Tuesday, March 4, 2008

Our Mission, Our Muse


It seems like a good idea from time to time to revisit our mission, ask ourselves the important questions, and review for others. What are we doing here? So here are my ideas.

It's the mission of Mountain Learning Programs to help people become powerful, secure, knowledgeable individuals with a clear vision of their responsibilities and potential for improving the human condition and the natural world.

This mission statement has been passed down throughout the years. The earliest printed version I've found is on an old Woodlands Institute "Resource for Schools" catalog circa 1982. Those were the days when we offered a program called "Sheep to Shirt." My favorite part of the mission statement is the first 10 words. I enjoy the idea of helping people where they need it, and achieving our mission in different ways. It is also the idea of helping people become better people. It could be engaging a group of 5th graders out of the classroom identifying trees and igniting a connection with nature, or it might be roughing it with a group of middle school students in the woods for a week of nasty weather learning what it means to help each other overcome challenges.

Although it isn't said in the above mission statement, it is clear that another idea that has been woven into the Spruce Knob Mountain Center fabric is community. It is the notion of creating a community that we care to live in where we work hard, share, help each other out, and play together. In a perfect world, I would like to see our students and participants walk away with a passion for improving communities wherever they may be, and becoming stewards and champions of all wild places.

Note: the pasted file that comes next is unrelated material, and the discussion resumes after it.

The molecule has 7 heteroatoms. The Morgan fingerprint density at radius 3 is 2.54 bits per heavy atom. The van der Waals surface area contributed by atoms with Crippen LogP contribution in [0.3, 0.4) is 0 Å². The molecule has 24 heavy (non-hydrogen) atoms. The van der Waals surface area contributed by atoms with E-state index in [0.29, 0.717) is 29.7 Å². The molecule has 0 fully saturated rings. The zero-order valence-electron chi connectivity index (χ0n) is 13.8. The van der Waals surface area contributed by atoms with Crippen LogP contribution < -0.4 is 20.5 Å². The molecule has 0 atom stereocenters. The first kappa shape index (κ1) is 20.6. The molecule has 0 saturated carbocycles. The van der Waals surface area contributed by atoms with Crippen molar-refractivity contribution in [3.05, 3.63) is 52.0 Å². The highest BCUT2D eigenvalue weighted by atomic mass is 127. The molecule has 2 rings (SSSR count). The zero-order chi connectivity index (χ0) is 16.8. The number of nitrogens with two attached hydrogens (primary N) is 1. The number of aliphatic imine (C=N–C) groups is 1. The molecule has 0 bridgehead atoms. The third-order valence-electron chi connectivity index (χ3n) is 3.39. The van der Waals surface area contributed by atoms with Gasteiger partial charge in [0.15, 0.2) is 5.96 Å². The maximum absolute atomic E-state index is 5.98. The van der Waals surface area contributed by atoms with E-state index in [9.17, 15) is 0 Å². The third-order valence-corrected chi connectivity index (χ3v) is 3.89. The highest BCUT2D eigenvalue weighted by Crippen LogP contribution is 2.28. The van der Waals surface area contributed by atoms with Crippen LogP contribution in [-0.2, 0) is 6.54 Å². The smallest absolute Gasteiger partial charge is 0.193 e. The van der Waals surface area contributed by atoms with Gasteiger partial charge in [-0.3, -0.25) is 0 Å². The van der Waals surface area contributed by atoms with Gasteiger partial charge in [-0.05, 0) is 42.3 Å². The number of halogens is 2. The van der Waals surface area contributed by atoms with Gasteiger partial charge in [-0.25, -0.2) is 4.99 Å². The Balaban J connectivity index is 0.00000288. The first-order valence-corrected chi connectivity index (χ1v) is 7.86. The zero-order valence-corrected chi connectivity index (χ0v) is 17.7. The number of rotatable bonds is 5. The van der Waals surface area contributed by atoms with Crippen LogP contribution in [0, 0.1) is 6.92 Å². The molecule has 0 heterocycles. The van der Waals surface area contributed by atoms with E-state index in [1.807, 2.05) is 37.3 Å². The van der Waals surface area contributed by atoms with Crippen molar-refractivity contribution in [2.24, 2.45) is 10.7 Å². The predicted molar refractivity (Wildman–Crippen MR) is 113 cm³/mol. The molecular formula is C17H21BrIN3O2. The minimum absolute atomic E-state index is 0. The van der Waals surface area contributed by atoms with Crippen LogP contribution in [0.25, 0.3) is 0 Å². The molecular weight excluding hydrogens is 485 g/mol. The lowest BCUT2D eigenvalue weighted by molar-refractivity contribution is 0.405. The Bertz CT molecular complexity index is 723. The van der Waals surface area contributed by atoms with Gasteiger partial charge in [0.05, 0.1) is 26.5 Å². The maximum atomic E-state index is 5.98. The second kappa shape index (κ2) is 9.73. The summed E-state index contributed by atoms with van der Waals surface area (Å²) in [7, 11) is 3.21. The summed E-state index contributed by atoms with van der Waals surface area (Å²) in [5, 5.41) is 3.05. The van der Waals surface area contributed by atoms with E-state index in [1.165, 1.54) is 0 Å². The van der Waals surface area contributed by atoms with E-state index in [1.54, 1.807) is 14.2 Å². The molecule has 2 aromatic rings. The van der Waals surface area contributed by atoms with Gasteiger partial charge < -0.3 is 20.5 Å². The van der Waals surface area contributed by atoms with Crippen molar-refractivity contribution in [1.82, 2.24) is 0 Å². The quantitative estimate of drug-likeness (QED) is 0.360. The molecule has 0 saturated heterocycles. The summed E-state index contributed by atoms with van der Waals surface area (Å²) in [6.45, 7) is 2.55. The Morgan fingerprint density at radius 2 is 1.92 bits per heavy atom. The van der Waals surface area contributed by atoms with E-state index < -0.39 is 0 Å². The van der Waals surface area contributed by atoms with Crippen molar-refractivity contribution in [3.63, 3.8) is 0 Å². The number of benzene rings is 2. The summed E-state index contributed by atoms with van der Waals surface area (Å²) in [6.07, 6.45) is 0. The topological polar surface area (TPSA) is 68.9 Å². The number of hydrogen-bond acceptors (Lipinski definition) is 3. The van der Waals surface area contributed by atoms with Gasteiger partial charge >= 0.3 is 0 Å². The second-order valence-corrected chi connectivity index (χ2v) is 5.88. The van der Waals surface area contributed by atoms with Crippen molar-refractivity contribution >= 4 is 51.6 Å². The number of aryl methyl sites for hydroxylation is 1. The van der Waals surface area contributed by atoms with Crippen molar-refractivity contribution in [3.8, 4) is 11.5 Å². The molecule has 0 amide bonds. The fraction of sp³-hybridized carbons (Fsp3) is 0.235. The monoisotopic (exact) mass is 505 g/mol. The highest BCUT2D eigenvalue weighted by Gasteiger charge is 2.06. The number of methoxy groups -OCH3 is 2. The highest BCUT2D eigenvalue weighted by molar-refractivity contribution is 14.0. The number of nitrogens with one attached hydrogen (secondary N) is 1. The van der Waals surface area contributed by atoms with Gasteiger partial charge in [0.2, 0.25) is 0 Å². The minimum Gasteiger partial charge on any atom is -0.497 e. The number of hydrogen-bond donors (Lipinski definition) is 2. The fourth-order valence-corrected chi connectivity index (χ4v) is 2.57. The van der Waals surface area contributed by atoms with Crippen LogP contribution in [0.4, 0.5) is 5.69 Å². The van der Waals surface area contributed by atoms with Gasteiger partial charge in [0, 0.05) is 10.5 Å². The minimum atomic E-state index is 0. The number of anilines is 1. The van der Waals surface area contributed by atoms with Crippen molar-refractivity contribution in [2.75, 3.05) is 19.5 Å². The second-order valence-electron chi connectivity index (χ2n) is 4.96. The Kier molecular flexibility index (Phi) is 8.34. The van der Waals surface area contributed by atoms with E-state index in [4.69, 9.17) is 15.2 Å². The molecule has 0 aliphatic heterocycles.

If anyone has any other ideas, email me at nhayes@mountain.org.

Thanks to Jim Clark for letting us use his amazing photos!

1 comment:

Oliver said...

A recent trip to Spruce Knob affirmed that the mountain is well and in very good hands. With regards to Nathan's thoughts on the mission of TMI, I would add an idea to the concept of building community. There are many folks like myself who have worked at TMI as well as countless others who have participated either as a child or as an adult in a program at Spruce. With the ever growing power of the internet, could there be some way to start drawing in folks and collecting stories and recollections from experiences at Spruce? It would be interesting for me to see how students have embraced what they have learned as well as what one-time staff members have gone on to do in the world.